The time has come for me to talk about the weather. It’s purely coincidence – honest – that you may be enduring/have just endured something of a cold snap, depending upon your location reading this.
I’ve been in Los Angeles for just over 3 weeks now. It was somewhat overcast on the day I arrived and there was one stormy Sunday a couple Sundays back. Until about a week ago or so, temperatures were spring-like to these old bones. The, I’m not sure of the exact terminology, semi-arid, desert-like conditions in which this place sits makes for chilly nights. Again, think one of those beautiful April days when the sun goes down. Jacket? Sweater?
Even when you do notice the drop in temperature, when there’s a certain nip in the gust of wind that’s caught you by surprise, you can pretty much assume that’s the worst it’s going to get. There’s no portent of worse things to come, weather-wise. Winter isn’t on its way because winter’s already here.
Yes, there’s the matter of climate change at the heart of these unseasonably warm temperatures. Brought on by this year’s muscled up El Niño? For the sake of this particular post, let’s just assume it to be nothing more than a climactic anomaly, occurring right after the hottest year ever on record, globally speaking. I mean, my neighbour’s still watering his lawn despite the severe drought conditions. We too can whistle past the graveyard for a few hundred words, can’t we?
How does one mentally adjust to constant good weather? Agreeable, let’s refer to it instead, in order to not put a qualitative measure on it. Although, I guess, ‘agreeable’ does denote a certain positive connotation.
How about this?
How does one mentally adjust to living in a place where flowers are always in bloom? Constant vivid colours despite the sun’s attempt to blanch everything a milky white.
Judging from my very limited perspective so far, it’s pretty much business as usual.
But the streets don’t spring to life when the temperatures go up. At least, not the streets I’ve been making my way around. I’m staying in what to my eyes should be an immensely walkable area of Los Angeles. Pretty much everything you need to get along within easy walking distance. And pretty pleasant walking too if you can ignore the cars, which I’m learning to try to do whenever I’m not fearfully looking over my shoulder with the expectation of being run down, bullying their way through the neighbourhood. Where I come from, these streets should be hopping, full of pedestrians, full of people, in this kind of weather.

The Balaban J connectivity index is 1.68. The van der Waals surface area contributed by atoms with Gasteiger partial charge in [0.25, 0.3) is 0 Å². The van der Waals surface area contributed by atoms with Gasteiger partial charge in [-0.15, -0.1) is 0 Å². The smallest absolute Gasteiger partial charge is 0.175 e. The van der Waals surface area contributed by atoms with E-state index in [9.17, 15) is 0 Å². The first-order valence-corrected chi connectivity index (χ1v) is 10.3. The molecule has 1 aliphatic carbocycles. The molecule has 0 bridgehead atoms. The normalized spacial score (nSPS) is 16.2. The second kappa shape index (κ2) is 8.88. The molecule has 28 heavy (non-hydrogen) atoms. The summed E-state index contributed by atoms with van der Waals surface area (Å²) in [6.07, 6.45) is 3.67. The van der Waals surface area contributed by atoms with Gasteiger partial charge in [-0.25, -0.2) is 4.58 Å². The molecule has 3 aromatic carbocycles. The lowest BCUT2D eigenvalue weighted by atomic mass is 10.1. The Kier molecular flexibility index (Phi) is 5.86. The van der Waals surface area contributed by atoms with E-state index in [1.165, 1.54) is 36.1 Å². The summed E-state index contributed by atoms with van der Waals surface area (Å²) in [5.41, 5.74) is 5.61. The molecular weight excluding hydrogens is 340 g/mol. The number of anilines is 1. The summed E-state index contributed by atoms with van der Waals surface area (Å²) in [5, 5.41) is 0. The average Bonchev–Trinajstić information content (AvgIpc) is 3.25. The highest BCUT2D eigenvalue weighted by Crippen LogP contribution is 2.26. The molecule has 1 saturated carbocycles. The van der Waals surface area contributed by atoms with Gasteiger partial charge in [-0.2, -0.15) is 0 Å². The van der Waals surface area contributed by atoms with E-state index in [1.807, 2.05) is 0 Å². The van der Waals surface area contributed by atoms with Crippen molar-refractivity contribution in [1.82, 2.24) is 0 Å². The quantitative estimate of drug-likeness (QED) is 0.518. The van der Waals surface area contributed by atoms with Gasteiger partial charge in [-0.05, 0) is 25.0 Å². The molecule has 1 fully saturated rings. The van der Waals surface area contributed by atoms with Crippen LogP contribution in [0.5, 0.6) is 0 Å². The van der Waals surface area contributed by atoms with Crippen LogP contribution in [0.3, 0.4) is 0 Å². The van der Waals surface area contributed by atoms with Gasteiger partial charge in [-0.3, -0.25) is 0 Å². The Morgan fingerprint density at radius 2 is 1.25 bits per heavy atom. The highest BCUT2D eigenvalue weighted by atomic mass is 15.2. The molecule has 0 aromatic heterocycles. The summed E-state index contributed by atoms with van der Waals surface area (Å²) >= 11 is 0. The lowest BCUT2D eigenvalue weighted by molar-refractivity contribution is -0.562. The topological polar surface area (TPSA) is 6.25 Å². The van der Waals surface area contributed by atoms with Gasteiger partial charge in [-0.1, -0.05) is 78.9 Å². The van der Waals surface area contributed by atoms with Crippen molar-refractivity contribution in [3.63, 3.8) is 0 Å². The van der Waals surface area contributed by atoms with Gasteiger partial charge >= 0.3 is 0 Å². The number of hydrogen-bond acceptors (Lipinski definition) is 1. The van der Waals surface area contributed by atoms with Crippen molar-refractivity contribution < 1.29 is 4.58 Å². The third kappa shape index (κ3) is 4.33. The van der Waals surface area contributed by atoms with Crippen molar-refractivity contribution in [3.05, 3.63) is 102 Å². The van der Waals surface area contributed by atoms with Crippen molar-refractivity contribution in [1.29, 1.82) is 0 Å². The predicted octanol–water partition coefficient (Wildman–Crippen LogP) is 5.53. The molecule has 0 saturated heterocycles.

It’s almost like the weather, unusual as I’m told it is for this time of year, is taken for granted. You think this is hot? You should stick around until September. That’s real summer weather in Los Angeles.
A common refrain I’ve heard in reaction against the constant sun and life affirming temperatures is how people would miss the seasons, the changing of them.
Variety. You appreciate things more when they’re fleeting. You can only have a favourite season when there are others to unfavourably compare it to. You don’t know what you’ve got ‘til it’s gone. Although, it, when we’re talking seasons, does come back in about 9 months or so, as sure as the earth goes round the sun and day follows night and winter fall. If my math is right.
After more than a few kicks at that particular can, to every season, turn, turn, I think you can have your favourites and, given the opportunity, vote a preference with your feet, as assholes tend to say. For example, I, personally, could live wearing shorts year round and if I had to sacrifice never seeing a leaf turn colour again, it’d be a sacrifice I could see myself making. I could certainly get used to taking summer-like weather for granted, treating such unseasonably warm winter temperatures as not some blessing from above but as an environmental alarm.
Despite this run of uncharacteristically hot weather, it hasn’t been much of a source of conversation. (Traffic? Now that’s Los Angeles’s idle chatter). Certainly, I’ve heard nothing which you might consider obsessive on the topic of the weather. “Hot enough for you?” Nope. Been uttered within my earshot not a once. Perhaps because there’s some ambivalence from residents here about it. The blazing sun which, if they weren’t born here, lured them westward, provided the golden in the golden state, might represent something less benevolent these days.
The Bringer of Life has become The Destroyer of Worlds!
Maybe if we just don’t talk about it, carry on like none of this is anything out of the ordinary, everything will go back to normal, like it used to be when we didn’t always think about the weather, didn’t see our doom in every abnormal fluctuation in the thermometer.
Simpler times that led directly to the anxiety filled, dread days we are currently living through.
So, don’t envy me, my time out here in Los Angeles. It’s no barefoot walk in the sand, at least for the most part. It’s just another day, pretty much like the previous day, almost always full of fretful sunshine.
— not not liking it herely submitted by Cityslikr